THE Really scary part of Halloween came late for one Knutsford resident, who’s been told the council won’t empty her bin until March because it contained a sprinkling of pumpkin seeds.

Knowing council changes meant it’d be spring before her garden waste would be taken, Zoe Eckersley made a point of remember, remembering the fifth of November green wheelie bin collection.

But the 40-year-old said she was ‘absolutely outraged’ to find bin men had refused to empty it on the grounds it contained a sprinkling of pumpkin seeds.

To make matters worse, Zoe said her neighbour had just been advised by workers at Knutsford tip to dispose of their orange orbs in the garden waste skip.

The pumpkin paradox left Zoe furious and demanding answers from the council, who wrote to say that they wouldn’t be coming back to sort it out.

An email from Cheshire East Council’s customer services said: “The waste department are unable to return to empty your bin because the crew found food waste in your bin.

“We cannot accept any food waste, including vegetables/seeds from your garden. This is because of foot and mouth restrictions on the farmland we use to dispose of your waste.”

The ruling seemed to indicate that gardeners must laboriously strip their fruit and veg plants of edible elements when pruning their home-growns.

An exasperated Zoe phoned to clarify the position.

She said: “We grow strawberries and I asked what I should do if I need to dispose of berries that have been pecked at by birds or spoilt.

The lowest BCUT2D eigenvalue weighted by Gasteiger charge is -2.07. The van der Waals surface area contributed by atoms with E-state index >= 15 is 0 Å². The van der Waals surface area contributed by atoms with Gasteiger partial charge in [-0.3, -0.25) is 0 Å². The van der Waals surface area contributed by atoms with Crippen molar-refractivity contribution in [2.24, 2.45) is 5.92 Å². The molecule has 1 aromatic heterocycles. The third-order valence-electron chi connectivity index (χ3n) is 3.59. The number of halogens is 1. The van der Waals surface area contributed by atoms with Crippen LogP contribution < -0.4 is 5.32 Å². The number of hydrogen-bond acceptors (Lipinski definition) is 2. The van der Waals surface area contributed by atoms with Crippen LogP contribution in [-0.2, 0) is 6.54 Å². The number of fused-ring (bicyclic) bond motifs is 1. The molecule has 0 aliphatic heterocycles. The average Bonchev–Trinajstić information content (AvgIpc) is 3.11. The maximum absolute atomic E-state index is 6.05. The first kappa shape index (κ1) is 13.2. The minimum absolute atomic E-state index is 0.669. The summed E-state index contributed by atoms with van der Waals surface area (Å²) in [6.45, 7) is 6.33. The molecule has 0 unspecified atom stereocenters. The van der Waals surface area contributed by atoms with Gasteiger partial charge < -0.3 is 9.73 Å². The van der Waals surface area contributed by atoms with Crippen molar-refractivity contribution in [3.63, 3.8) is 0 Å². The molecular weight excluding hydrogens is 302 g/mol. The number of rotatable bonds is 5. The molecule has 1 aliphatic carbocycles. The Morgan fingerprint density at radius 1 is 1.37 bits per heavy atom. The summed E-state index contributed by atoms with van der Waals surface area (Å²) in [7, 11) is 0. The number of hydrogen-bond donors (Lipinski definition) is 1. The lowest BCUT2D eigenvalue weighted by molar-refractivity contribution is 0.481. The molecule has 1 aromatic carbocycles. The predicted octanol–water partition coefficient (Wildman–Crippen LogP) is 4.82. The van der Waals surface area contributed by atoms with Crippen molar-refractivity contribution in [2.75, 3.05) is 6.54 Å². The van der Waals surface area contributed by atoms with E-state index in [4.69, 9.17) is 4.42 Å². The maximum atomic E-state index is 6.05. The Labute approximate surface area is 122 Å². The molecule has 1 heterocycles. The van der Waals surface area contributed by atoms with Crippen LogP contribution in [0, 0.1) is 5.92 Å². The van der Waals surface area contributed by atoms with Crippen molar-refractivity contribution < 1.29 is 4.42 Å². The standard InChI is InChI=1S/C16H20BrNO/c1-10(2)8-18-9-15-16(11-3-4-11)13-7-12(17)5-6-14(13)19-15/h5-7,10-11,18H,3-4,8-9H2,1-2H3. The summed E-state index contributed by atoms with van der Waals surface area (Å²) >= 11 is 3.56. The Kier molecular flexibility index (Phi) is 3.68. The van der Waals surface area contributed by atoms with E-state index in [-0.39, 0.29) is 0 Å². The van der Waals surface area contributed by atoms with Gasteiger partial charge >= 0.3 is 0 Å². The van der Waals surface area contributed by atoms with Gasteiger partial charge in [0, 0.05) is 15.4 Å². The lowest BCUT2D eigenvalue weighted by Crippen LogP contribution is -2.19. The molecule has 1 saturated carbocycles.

“Apparently the berries themselves need to go in the black bin or be composted. Only the strawberry plant and leaves can go in the green bin. Rhubarb leaves are OK though, apparently.

“I do not understand the logic. It’s an absolute joke.

“Another friend had ten pumpkins to dispose of. They took them to Knutsford tip and were told to put them in the garden waste section.

“Hundreds of people must have put pumpkins in their green bins last week and thousands must be unknowingly disposing of fruits, seeds and vegetables.

“How is it that in Trafford, residents can dispose of all food waste in their green bin including chicken carcasses?”

Clr David Topping, cabinet member in charge of the environment, said: “All of our waste collection crews are trained to assess the contents of garden bins before they are emptied into the collection vehicle, and they will not be emptied if the crew find any waste that could be considered as food waste.

“For clarity, household waste recycling centres do allow whole fruit and vegetables grown in a residential garden to be added to the garden waste skip, but this is the only exception.”

He added that the borough’s garden waste was sent to local farms for composting, and any farms found with food on its site would be prosecuted by the Environment Agency.